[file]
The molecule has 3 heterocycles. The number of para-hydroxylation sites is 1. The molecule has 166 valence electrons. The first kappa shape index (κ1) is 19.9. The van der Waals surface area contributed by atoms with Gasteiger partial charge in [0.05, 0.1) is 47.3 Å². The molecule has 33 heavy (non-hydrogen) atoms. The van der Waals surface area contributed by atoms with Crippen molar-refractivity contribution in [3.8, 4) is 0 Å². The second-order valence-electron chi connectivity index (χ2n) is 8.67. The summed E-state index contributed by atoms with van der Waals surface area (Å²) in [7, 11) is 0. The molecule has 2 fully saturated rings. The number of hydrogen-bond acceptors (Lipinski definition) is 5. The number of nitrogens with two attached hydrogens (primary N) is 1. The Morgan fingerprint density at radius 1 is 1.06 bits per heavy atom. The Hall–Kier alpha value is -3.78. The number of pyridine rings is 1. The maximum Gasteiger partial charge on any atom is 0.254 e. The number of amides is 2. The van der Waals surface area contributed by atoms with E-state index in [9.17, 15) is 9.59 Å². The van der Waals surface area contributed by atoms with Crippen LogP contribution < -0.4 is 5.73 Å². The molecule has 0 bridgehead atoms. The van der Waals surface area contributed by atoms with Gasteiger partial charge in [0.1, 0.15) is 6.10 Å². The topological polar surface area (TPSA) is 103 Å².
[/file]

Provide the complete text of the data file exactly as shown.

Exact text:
The molecule has 3 heterocycles. The number of para-hydroxylation sites is 1. The molecule has 166 valence electrons. The first kappa shape index (κ1) is 19.9. The van der Waals surface area contributed by atoms with Gasteiger partial charge in [0.05, 0.1) is 47.3 Å². The molecule has 33 heavy (non-hydrogen) atoms. The van der Waals surface area contributed by atoms with Crippen molar-refractivity contribution in [3.8, 4) is 0 Å². The second-order valence-electron chi connectivity index (χ2n) is 8.67. The summed E-state index contributed by atoms with van der Waals surface area (Å²) in [7, 11) is 0. The molecule has 2 fully saturated rings. The number of hydrogen-bond acceptors (Lipinski definition) is 5. The number of nitrogens with two attached hydrogens (primary N) is 1. The Morgan fingerprint density at radius 1 is 1.06 bits per heavy atom. The Hall–Kier alpha value is -3.78. The number of pyridine rings is 1. The maximum Gasteiger partial charge on any atom is 0.254 e. The number of amides is 2. The van der Waals surface area contributed by atoms with E-state index in [9.17, 15) is 9.59 Å². The van der Waals surface area contributed by atoms with Crippen LogP contribution < -0.4 is 5.73 Å². The molecule has 0 bridgehead atoms. The van der Waals surface area contributed by atoms with Gasteiger partial charge in [0.1, 0.15) is 6.10 Å². The topological polar surface area (TPSA) is 103 Å².